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John Glenn, the 'last true national hero,' dead at 95

Survey: Ohio business owners hold off on hiring


More Ohio small and mid-size business owners are expecting higher sales and profits over the next six months compared to a year ago, according to new survey results released today by The PNC Financial Services Group Inc.

PNC Bank, Ohio’s fourth largest bank by deposits held, surveys business owners and customers twice a year, gauging sentiments about the economy.

On a less-positive note, the same Ohio business owners told PNC that even though business looks to be improving, it doesn’t mean they plan to hire more people.

“Ohio business owners are still very guarded,” said Mekael Teshome, PNC economist.

The outlook has brightened across the local, national and global economies, Teshome said. For example, six months ago the U.S. government was shutdown.

But small Ohio business owners — who do the majority of the hiring — are looking for more goods news before they risk the investment.

“I see this as indicating businesses are pretty much playing defense. There has been some volatility in Ohio’s economy. We hit a bit of a speed bump in the fourth quarter” from declines in government employment, Teshome said.

“I think that speed bump had something to do with firms taken a more precautionary approach,” he said.

“The other reason I think is the manufacturing rebound is really approaching a more mature, more advanced stage. I think there will be continued improvement in this sector, but not of the same magnitude we saw in 2012,” he said.

Forty-eight percent of business owners surveyed statewide expect sales to increase between now and the end of September. In fall 2013, 45 percent of those surveyed expected sales to increase, and a year ago it was 44 percent.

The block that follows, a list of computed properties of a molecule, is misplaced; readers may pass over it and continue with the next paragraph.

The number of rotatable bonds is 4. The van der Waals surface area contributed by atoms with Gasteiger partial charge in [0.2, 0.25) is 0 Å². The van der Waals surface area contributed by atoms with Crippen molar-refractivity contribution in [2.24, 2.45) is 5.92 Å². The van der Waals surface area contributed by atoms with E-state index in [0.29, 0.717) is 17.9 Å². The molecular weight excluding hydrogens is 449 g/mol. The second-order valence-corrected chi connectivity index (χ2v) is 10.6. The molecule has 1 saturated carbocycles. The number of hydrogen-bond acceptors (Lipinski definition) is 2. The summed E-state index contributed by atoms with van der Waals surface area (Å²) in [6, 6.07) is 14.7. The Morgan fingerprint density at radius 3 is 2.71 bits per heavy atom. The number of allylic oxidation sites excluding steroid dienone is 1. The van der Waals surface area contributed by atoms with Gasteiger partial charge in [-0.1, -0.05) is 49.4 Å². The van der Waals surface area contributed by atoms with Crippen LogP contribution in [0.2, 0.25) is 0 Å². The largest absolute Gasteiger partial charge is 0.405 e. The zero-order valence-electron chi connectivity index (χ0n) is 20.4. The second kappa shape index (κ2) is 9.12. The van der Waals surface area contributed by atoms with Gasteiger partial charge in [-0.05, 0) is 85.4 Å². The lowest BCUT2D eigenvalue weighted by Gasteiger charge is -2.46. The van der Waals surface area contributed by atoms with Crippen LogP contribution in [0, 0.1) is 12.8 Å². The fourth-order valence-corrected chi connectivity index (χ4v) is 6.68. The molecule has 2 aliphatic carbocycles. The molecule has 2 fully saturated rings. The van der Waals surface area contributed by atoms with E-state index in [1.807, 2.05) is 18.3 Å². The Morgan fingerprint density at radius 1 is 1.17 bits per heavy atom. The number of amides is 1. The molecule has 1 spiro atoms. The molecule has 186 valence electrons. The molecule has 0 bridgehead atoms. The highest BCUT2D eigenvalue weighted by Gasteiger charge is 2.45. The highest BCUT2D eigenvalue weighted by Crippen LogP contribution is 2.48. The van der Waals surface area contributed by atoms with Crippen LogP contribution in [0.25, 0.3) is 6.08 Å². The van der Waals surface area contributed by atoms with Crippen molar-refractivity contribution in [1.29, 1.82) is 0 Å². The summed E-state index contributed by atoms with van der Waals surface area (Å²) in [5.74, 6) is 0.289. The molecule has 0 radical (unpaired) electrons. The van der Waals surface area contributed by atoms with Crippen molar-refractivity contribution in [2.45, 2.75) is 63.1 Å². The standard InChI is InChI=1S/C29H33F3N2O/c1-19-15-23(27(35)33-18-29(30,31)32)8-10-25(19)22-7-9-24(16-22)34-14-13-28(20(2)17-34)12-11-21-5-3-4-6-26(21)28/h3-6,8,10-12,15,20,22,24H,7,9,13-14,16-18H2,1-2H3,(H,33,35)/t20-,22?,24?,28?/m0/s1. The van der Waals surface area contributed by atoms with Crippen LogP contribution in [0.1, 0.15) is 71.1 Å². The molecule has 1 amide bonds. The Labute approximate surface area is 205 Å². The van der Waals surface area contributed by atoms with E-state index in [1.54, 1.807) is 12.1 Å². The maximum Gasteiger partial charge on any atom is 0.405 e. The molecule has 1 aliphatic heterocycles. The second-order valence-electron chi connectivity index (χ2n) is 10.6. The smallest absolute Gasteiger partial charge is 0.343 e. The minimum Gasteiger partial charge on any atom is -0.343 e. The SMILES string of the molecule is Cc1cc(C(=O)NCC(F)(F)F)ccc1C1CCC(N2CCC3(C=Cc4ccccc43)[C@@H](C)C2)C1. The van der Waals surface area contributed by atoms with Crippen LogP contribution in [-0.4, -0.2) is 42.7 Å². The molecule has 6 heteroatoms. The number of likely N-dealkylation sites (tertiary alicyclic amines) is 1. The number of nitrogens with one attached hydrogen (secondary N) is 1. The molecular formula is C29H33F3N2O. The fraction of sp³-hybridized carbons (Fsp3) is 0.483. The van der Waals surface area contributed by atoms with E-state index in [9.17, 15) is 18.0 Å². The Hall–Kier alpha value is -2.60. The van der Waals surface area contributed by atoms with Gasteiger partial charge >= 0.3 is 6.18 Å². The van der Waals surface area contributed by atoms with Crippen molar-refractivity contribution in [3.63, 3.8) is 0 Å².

Also 37 percent of owners expect profits to grow in 2014, compared to 33 percent a year ago.

However, better sales projections are not corresponding with plans to bolster hiring. Of the Ohio company leaders participating, 10 percent said they expect to increase hiring in the coming months, a declining share. Survey results released in October 2013 found 17 percent of owners at the time felt they would increase hiring. This time a year ago, 14 percent said they had plans to grow payrolls.

Findings are that a majority of Ohio employers — 83 percent — expect employment levels to stay right where they’re at.

Plans are not to hire more people, nor to reduce staff.

“I don’t see this as a reversal,” Teshome said. “What we have now really is the accumulation of four or five years of a tough economy. There’s no one event that’s going to reverse all of that. I think we need a series of wins to slowly change and evolve our mindset.”



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